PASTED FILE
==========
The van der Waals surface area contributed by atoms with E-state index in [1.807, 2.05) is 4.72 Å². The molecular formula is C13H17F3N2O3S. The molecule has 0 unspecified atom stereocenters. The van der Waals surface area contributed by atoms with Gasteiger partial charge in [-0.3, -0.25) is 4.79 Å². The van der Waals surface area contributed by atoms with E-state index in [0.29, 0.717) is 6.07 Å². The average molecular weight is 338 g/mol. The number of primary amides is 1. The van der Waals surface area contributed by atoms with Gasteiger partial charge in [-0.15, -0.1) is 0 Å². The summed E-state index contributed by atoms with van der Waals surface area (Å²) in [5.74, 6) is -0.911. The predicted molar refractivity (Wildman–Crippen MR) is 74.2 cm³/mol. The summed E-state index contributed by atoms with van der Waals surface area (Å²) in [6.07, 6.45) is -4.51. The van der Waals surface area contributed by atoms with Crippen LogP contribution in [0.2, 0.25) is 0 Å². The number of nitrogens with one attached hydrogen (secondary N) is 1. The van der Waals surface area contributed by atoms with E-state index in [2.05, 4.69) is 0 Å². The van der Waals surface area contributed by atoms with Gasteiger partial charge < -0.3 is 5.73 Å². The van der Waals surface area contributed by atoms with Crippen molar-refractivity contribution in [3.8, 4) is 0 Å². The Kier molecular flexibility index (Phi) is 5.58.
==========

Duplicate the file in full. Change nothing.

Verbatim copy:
The van der Waals surface area contributed by atoms with E-state index in [1.807, 2.05) is 4.72 Å². The molecular formula is C13H17F3N2O3S. The molecule has 0 unspecified atom stereocenters. The van der Waals surface area contributed by atoms with Gasteiger partial charge in [-0.3, -0.25) is 4.79 Å². The van der Waals surface area contributed by atoms with E-state index in [0.29, 0.717) is 6.07 Å². The average molecular weight is 338 g/mol. The number of primary amides is 1. The van der Waals surface area contributed by atoms with Gasteiger partial charge in [-0.15, -0.1) is 0 Å². The summed E-state index contributed by atoms with van der Waals surface area (Å²) in [5.74, 6) is -0.911. The predicted molar refractivity (Wildman–Crippen MR) is 74.2 cm³/mol. The summed E-state index contributed by atoms with van der Waals surface area (Å²) in [6.07, 6.45) is -4.51. The van der Waals surface area contributed by atoms with Crippen LogP contribution in [0.2, 0.25) is 0 Å². The number of nitrogens with one attached hydrogen (secondary N) is 1. The van der Waals surface area contributed by atoms with E-state index in [2.05, 4.69) is 0 Å². The van der Waals surface area contributed by atoms with Gasteiger partial charge < -0.3 is 5.73 Å². The van der Waals surface area contributed by atoms with Crippen molar-refractivity contribution in [3.8, 4) is 0 Å². The Kier molecular flexibility index (Phi) is 5.58.